Michael Jordan in the eyes of young Cesafi cagers
Cebu City, Philippines – For basketball players and fans who grew up watching Micheal Jordan during his prime in the 80s and the 90s, the former Chicago Bull star is an inspiration, a hero, even considered a basketball god by many.
That’s expected. After all, the man many claim to be the greatest of all time changed the game with his style of basketball, and led his Chicago Bulls to six championships (two three-peats) in convincing (all in six games, 4-2) fashion.
From his no-nonsense demeanor to his passion for perfection, Jordan made an impact in the sport of basketball that brought the game to where it is now.
But how about the young cagers who only watched Jordan’s greatness through videos or through Netflix’s recent hit documentary series “The Last Dance” that chronicles the legend’s last championship run with the Bulls in 1998?
Did these kids, who grew up idolizing equally basketball greats such as Kobe Bryant, LeBron James, Steph Curry, among others, feel the same impact “His Airness” brought to older basketball players after completing the 10-part documentary series?
Ateneo de Cebu’s LA Casinillo, the Season 19 high school season MVP in Cebu’s Cesafi league, believes he felt the motivation to strive harder after completing the series.
“I thought that the series could be platform for aspiring basketball players to find motivation when they are are at the point of giving up, because I’m sure what those players are going through, Michael Jordan has faced worse,” Casinillo told CDN Digital through a Facebook message.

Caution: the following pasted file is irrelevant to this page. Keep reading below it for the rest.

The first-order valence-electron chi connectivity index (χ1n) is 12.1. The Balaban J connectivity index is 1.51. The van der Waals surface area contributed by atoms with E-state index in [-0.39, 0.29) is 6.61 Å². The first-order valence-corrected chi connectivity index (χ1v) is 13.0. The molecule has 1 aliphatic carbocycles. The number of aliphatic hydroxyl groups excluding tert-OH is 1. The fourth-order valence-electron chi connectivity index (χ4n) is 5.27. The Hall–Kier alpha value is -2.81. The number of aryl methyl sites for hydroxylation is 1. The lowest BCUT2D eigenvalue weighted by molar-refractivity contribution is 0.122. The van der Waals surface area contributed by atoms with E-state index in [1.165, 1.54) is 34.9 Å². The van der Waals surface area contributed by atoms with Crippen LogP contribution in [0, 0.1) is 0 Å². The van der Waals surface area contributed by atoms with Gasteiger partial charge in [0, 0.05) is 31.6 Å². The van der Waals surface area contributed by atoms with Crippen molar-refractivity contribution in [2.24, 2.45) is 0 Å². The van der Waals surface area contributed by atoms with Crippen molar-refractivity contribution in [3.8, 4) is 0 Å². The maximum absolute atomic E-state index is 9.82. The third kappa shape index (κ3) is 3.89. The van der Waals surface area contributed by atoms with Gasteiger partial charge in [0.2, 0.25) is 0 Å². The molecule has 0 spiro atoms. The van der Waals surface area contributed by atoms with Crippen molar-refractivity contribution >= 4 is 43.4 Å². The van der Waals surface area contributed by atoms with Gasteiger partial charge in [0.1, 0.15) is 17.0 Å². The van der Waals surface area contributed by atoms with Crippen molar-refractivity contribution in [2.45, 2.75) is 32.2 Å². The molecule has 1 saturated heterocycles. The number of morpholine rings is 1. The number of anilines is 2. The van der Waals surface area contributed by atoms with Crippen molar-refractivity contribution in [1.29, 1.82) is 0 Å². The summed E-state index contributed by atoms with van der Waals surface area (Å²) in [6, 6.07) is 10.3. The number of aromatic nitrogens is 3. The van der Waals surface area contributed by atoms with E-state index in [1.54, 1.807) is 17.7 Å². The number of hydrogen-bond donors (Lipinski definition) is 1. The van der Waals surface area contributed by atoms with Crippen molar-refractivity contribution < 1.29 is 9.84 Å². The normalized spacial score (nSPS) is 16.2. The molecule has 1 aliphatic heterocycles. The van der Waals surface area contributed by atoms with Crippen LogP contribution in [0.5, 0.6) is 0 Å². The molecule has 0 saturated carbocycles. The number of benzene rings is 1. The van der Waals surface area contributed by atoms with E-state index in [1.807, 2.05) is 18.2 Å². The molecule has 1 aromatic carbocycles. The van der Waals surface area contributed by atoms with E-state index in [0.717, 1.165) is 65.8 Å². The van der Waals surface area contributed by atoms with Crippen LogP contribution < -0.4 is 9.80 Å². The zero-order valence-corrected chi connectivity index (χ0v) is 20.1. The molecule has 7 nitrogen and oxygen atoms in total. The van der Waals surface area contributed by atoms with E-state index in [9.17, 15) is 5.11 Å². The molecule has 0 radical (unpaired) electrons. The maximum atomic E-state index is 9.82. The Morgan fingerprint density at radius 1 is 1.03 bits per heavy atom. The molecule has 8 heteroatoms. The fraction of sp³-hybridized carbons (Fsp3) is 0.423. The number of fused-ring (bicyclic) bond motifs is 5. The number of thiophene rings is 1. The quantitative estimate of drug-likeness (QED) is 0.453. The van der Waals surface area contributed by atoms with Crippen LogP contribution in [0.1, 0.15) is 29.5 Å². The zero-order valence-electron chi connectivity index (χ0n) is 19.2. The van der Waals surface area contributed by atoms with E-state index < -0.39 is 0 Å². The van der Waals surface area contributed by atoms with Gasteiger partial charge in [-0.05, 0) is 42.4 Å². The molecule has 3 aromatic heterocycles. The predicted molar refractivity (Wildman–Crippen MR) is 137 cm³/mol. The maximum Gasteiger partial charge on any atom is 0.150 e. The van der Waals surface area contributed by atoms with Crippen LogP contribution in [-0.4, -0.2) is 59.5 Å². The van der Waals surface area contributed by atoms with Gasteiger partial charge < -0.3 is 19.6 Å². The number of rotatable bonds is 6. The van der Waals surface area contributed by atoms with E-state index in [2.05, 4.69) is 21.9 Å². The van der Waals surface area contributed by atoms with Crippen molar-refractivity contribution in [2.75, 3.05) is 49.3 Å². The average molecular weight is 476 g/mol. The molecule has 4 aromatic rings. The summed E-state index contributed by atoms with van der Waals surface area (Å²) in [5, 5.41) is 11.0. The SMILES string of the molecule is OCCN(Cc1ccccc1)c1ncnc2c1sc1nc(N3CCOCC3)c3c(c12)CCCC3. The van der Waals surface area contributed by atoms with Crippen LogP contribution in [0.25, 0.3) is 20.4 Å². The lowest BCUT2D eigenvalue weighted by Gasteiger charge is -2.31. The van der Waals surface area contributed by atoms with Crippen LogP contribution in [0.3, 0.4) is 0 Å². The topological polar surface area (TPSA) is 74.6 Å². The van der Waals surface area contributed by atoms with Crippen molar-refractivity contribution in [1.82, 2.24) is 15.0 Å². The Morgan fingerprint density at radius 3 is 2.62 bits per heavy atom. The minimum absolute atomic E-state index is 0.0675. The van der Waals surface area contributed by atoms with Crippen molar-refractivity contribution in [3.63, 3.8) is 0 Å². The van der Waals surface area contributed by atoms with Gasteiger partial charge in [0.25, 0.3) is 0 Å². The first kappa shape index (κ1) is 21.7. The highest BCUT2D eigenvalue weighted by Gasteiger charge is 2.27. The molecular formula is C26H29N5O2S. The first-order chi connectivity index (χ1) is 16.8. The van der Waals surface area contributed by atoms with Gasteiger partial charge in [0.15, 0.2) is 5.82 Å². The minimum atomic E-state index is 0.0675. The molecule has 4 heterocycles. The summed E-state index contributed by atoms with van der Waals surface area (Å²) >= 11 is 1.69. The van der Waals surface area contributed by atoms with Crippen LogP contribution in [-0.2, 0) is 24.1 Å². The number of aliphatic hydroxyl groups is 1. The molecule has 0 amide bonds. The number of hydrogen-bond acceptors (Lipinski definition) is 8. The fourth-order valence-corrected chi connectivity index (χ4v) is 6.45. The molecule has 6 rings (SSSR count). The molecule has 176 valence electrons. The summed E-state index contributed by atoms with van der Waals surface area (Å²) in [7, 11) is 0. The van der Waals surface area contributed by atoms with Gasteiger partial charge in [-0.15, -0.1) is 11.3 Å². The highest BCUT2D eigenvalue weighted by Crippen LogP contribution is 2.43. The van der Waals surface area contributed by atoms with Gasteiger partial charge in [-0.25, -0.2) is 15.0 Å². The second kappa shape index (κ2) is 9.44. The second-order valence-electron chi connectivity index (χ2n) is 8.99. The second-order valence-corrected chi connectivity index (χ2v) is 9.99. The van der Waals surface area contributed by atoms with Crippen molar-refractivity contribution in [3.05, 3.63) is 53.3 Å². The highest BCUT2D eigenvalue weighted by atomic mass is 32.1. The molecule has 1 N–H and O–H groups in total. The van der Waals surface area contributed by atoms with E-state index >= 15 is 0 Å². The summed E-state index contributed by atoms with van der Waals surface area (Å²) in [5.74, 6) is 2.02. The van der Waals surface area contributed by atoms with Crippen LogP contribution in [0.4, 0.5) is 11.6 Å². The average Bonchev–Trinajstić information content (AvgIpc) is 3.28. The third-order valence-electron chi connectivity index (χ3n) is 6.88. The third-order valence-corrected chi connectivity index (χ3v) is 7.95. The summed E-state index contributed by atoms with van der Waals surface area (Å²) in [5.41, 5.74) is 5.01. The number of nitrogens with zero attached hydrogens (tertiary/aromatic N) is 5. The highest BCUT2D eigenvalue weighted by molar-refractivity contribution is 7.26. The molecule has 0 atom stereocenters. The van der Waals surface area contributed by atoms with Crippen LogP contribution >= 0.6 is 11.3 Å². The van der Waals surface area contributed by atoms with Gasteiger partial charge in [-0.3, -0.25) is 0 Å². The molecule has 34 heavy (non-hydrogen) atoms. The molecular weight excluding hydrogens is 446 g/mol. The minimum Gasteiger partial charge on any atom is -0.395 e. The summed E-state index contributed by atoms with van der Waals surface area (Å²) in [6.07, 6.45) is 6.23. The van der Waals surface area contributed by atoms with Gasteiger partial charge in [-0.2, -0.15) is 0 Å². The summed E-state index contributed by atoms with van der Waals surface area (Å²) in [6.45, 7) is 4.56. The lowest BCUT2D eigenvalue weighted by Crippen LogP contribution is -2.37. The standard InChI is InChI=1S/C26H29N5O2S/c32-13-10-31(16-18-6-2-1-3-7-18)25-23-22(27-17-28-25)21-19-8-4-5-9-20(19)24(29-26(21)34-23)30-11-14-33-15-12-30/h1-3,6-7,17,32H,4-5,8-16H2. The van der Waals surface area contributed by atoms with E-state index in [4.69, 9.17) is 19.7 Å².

“He inspired me through his work ethic and his attitude of never giving up until he gets what he wants, and that’s winning,” Casinillo added.
Santos Go, one of the key players from the University of San Jose-Recoletos Baby Jaguars, also highlighted Jordan’s mindset, saying this was Jordan’s key to dominating the hardcourt every single game.
And this is what he wants to emulate.
“It teaches me to strive harder, not settle for less and double our effort in order to improve our talents,” said Go.
“Iyang impact sa aka pagduwa kay di mawagtangan ug paglaom kung unsa man ka bati ang ato ma agian,” he added.
(His impact to my playing is not losing hope, no matter what happens.)
University of the Visayas Baby Lancers team captain Samuel Melicor also said he could somehow relate to the show, talking about how hard he worked to get his chance to play in the collegiate level.
“In his sophomore year, he was only 5’11 and wala siya nadala sa team, mao to wala siya nagpadala. He really worked hard, ug iya nalang to gihimo og motivation para makusug siya,” Melicor told CDN Digital.
(In his sophomore year, he was only 5’11 and he didn’t make it to the team, so he didn’t give up. He really worked hard, and he used it as a motivation so that he will be stronger.)
Melicor also had an interesting thought about how Jordan made an impact on the sport worldwide, even during a time when there was still no social media to help someone go viral.
“Gibag- o ni Michael Jordan ang nawng sa basketball and sports, uban sa iyang labing maayo nga kahanas sa atletiko ug kusug alang sa pagmamaligya og pagendorse,” he said.
(He changed basketball and sport with his athleticism and initiative in selling and endorsing.) /bmjo
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